North Korea's Underground Railroad to Freedom

By Scott A. Snyder

The covert trail that's helped thousands of refugees escape

RTR2VU8D-615.jpgA North Korean refugee watches her mother being dragged by Chinese policemen when her family attempted to flee to the Japanese Consulate. (Kyodo/Reuters)

Former deputy editor of the Wall Street Journal Melanie Kirkpatrick has written a compelling book describing the tortuous path North Koreans must undertake across China to reach freedom in South Korea and other countries in the West. The book captures the multiple paths that desperate North Koreans have taken to arrive safely in South Korea and the West. It champions the sacrifices of dedicated individuals outside North Korea who have risked their lives to assist North Koreans in their road to freedom and to provide information back to North Korea about the outside world. And it savages the policies of governments including China, the United States, and South Korea for turning a blind eye to the suffering of North Koreans who are victims of an uncompromising totalitarian political system.

Chinese government policies receive the lion's share of Kirkpatrick's criticism precisely because those policies are what make the North Korean underground railroad so dangerous. Kirkpatrick strongly criticizes China's failure to recognize North Koreans as political refugees as well as China's complicity in enabling human trafficking of North Korean women. Kirkpatrick also takes China to task for denying citizenship rights to Chinese-North Korean mixed-race children, and for Chinese government efforts to round up and return North Koreans to detention, often under life-threatening circumstances for those fleeing the DPRK. China's policies even punish Kirkpatrick's heroes who have sacrificed their own resources and freedom to lead North Koreans on the underground railroad to freedom.

Despite the efforts of courageous facilitators who comprise Asia's underground railroad, the road to freedom Kirkpatrick describes remains unnecessarily fraught with risk and tragedy for those who are caught, sold, or repatriated to severe punishments in North Korea. Over 20,000 North Koreans have fled to South Korea in the past decade (2,737 arrived in South Korea in 2011 and 135 have relocated to the United States since 2006 ), but there is no way of knowing how many North Koreans fled the North but failed to find freedom. Even more serious for the future of the underground railroad is that the number of North Korean refugees during the first six months in 2012 under Kim Jong-un compared to the figure for the same period in 2011 dropped over 40 percent, to 751. This conspicuous difference is likely the result of strengthened North Korean border control efforts.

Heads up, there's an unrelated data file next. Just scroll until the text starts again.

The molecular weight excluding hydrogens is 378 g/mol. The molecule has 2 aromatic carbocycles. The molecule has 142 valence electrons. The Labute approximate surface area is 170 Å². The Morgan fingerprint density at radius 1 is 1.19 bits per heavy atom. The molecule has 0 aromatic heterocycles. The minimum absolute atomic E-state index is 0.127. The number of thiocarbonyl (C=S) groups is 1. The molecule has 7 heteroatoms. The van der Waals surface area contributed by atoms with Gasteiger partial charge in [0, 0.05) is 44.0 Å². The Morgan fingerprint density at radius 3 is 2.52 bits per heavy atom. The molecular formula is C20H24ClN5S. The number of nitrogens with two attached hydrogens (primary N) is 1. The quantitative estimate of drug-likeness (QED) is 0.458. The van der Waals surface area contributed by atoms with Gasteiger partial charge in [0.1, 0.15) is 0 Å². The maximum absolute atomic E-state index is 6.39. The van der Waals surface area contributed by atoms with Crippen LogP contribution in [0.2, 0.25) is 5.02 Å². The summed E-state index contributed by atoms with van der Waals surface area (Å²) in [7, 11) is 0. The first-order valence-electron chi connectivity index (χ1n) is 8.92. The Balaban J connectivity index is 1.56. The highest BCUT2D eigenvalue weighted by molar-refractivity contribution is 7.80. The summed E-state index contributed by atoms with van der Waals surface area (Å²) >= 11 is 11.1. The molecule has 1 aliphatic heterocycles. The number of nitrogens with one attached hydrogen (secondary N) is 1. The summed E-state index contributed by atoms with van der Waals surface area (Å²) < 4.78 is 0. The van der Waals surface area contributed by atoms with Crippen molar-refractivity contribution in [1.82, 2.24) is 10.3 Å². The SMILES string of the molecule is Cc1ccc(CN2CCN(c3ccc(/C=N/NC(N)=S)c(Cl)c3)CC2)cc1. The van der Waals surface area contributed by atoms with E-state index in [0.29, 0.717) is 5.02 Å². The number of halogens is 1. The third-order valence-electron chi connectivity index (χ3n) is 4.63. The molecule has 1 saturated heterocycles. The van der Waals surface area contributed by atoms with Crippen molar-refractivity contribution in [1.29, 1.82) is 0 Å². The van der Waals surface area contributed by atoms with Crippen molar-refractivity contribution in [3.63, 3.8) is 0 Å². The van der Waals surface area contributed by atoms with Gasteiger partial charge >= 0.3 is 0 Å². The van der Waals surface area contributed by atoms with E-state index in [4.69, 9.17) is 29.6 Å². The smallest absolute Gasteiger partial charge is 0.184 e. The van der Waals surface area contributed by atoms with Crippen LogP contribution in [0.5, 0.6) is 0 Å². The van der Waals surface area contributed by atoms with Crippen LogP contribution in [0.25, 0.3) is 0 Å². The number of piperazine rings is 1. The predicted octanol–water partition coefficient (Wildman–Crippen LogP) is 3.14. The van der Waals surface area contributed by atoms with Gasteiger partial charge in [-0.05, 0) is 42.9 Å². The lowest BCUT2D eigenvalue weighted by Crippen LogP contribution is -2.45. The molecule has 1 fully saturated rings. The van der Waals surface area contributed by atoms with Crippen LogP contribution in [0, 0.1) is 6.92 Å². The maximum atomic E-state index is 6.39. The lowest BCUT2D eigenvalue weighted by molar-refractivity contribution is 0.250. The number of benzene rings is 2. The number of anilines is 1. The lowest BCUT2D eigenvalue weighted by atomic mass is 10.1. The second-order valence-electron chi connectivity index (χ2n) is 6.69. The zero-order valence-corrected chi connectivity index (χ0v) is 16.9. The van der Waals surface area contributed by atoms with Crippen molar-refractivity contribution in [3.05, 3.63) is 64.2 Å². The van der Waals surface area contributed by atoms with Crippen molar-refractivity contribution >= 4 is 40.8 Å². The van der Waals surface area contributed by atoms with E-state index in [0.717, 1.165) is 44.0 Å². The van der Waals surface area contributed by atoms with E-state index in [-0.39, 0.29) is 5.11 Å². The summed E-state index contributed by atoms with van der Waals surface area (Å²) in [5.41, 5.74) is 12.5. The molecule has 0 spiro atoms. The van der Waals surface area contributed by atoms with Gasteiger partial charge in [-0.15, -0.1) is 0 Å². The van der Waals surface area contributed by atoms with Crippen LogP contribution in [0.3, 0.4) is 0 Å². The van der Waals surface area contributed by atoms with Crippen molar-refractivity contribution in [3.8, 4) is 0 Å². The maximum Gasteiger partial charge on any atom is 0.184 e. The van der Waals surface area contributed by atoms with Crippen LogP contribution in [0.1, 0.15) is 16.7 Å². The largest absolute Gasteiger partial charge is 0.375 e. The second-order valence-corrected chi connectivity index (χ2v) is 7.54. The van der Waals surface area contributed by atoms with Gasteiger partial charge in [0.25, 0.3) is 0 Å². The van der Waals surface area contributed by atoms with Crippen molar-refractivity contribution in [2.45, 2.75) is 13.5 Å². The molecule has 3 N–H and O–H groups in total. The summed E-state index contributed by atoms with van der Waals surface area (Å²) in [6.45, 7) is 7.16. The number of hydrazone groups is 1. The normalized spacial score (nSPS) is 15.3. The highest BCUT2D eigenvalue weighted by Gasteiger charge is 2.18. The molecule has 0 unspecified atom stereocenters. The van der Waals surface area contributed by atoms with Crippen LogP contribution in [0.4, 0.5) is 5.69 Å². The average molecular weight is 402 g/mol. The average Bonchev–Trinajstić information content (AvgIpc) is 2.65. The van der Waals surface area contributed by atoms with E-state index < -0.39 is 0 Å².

Escape from North Korea stands alongside Nothing to Envy and Escape from Camp Fourteen as books that highlight the tragic human consequences of North Korea's systemic failure. North Korea's famine in the late 1990s broke the hermetic seal that had previously shrouded the worst aspects of the North Korean system from the outside world; with growing flows of refugees came testimony to a political system that imposes absolute control by punishing even relatives of individuals accused of political dissent. These books convey the previously silenced voices of North Koreans, alongside North Korean refugee autobiographies such as Kang Chol-hwan's The Aquariums of Pyongyang and Yong Kim's Long Road Home.

But the books also raise a chilling question. Why, despite the growing record of personal testimonies regarding the brutality of North Korean totalitarianism, has there not been more effective international pressure to hold North Korea to account for the most egregious injustices? A U.N. human rights rapporteur has submitted reports on the country for almost a decade, but has never been allowed to visit North Korea. North Korea takes umbrage at criticisms of the U.N. Human Rights Council, but beyond naming and shaming North Korea, the DPRK government faces few tangible costs for its human rights violations. President Bush reportedly took pride in highlighting the plight of North Korean refugees through personal meetings in the Oval Office with Kang Chol-hwan and the family of abductee Megumi Yokota, but while raising international consciousness about the plight of North Korea's victims these gestures did not materially change the situation in North Korea.

During a speech at a symposium on Genocide Prevention co-sponsored by CFR and held at the Holocaust Museum last July, Secretary Clinton highlighted the Obama administration's establishment of an Atrocities Prevention Board designed to take action in response to "demonizing brutality in North Korean prison camps," but it is not clear that the establishment of that board will have any direct effect on the "slow-motion" crisis that has persisted in North Korea. The conditions reported by North Korean refugees who have experienced detention in North Korea are exactly the circumstances that the world has resolved should never be allowed to happen again. But it is happening, and Melanie Kirkpatrick's book provides a call for action.



This post appears courtesy of CFR.org.

This article available online at:

http://www.theatlantic.com/international/archive/2012/10/north-koreas-underground-railroad-to-freedom/263767/